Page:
The Independent Automotive Aftermarket Federation (IAAF) provided a detailed look at the challenges of Brexit, Covid-19 and supply chain issues, highlighting the opportunities available to aftermarket businesses, at its annual conference.
The event was hosted by IAAF’s chief executive, Mark Field, who outlined the changes that have been happening in the Federation, including introducing the IAAF’s new training academy and its work with UK AFCAR in lobbying government regarding MOTs and Block Exemption Regulations. Mark concluded his welcome speech explaining: “It’s time for the aftermarket to come out of the shadows and promote itself better to attract the best talent and highlight its brilliance.”
Neil Pattemore, from UK AFCAR & IAAF Technical Director, focussed his legislation update on the access available to industry data and the ongoing battle to ensure the independent aftermarket has the same opportunities to provide services for motorists as the Vehicle Manufactures – an increasingly unlevel playing field as technology drives remote services. Neil spoke of how the way in which vehicle data is used has fundamentally changed in recent years, enabling the VMs to deliver bespoke services using vehicle data in a way the aftermarket cannot. Embedded applications and telematics within new vehicles provide the manufacturer, and its dealer network, with real-time data, enabling prognostics and direct in-vehicle quotations to the driver. Motorists no longer have to enter a workshop when a light pops up in the dashboard as the situation can be anticipated and intercepted by the dealer network.
Garages urged to provide evidence of restricted access to VM data…
The UK AFCAR alliance of trade associations and commercial organisations was formed to lobby the UK government on upholding the rights of the independent aftermarket and it needs your help to document evidence of restrictive practices. Independent garages can now register any restrictions they face on access to vehicle manufacturer repair and maintenance information with a new form produced by UK AFCAR.
Mark Field, UK AFCAR chairman and chief executive of the IAAF, said: “We’ve responded to the regular communications we’ve had with garages on the difficulty they have in accessing information required to carry out work. As part of the intensification of UK AFCAR and IAAF lobbying, we’re pleased to provide a solution to collect data from garages so we can redouble our efforts with UK legislators.”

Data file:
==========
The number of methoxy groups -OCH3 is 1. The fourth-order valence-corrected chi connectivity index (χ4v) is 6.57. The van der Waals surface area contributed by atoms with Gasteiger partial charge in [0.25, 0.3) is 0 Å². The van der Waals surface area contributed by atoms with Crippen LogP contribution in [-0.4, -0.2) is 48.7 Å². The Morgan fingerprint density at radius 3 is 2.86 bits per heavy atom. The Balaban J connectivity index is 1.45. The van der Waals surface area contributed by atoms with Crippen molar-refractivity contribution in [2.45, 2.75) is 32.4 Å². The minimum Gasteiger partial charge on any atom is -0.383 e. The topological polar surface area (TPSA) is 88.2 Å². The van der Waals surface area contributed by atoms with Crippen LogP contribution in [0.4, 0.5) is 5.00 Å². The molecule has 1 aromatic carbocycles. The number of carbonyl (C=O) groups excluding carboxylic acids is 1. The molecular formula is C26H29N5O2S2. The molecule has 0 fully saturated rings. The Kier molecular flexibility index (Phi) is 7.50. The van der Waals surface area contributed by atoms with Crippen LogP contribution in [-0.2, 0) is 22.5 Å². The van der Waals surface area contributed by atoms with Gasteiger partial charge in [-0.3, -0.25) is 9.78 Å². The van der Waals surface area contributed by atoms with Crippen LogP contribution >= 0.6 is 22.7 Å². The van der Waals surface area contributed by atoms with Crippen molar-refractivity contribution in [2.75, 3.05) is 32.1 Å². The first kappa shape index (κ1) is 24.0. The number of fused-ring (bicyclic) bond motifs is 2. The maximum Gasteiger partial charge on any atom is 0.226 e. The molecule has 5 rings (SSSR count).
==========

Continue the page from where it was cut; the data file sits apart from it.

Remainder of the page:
The form is available here: https://www.surveymonkey.co.uk/r/UKAFCAR
The IAAF says that any information provided will be treated in the strictest confidence and will only be used to provide the evidence needed to show a vehicle manufacturer’s non- compliance, or restrictive practices. Examples include denial of access to RMI information or data/functions in the vehicle, excessive charges, incorrect information, having to prove competency, having to go to a main dealer to complete a job, or when garages are unable to use aftermarket parts due to vehicle manufacturer’s restrictions.
The keynote speech delivered by SAS Soldier, veterans’ campaigner and creative writer Robin Horsfall was a truly inspiring account of what it takes to be an effective leader and overcoming adversity. A challenging home life with his mother and stepfather affected his schooling so at the age of fifteen he joined the army. He experienced bullying by his peers but was inspired by good leaders along the way and went on to join the Parachute Regiment, served three tours of Northern Ireland and was accepted, on his second attempt, into the SAS. He was part of the counter terrorist team that stormed the Iranian Embassy in London in 1980, helping to rescue nineteen hostages who had been held for six days. His description of this event captivated the audience, as he explained how things went wrong from the start. One piece of bad luck meant that one of the team was left dangling in front of a window (and open fire) having got his hand jammed between his abseiling equipment and comms unit, which meant the team could not communicate. Thanks to their first-class training by an exemplary leader, they were able to successfully complete the mission.
I can highly recommend Robin’s autobiography Fighting Scared, which details a life full of ups and downs but shows how adversity and tough times can provide rich opportunities and offer different paths.
Quentin Le Hetet from GiPA then took the stage and presented the findings of the first IAAF Aftermarket Trend Index, offering an insight into the changing vehicle parc and mobility trends. One of the positives was the resulting acceleration of the vehicle car parc age following the significant reduction in car sales over the last few years, benefitting the aftermarket with the associated repairs and maintenance. Most cars on the road are over three years old, and by the end of 2024 the average age of UK vehicles is predicted to be 9.5 years old. Talking of age, GiPA’s survey concluded that the average age of an independent workshop owner in the UK is sixty-seven! A reminder that the industry must focus on attracting talent into the sector as a matter of urgency.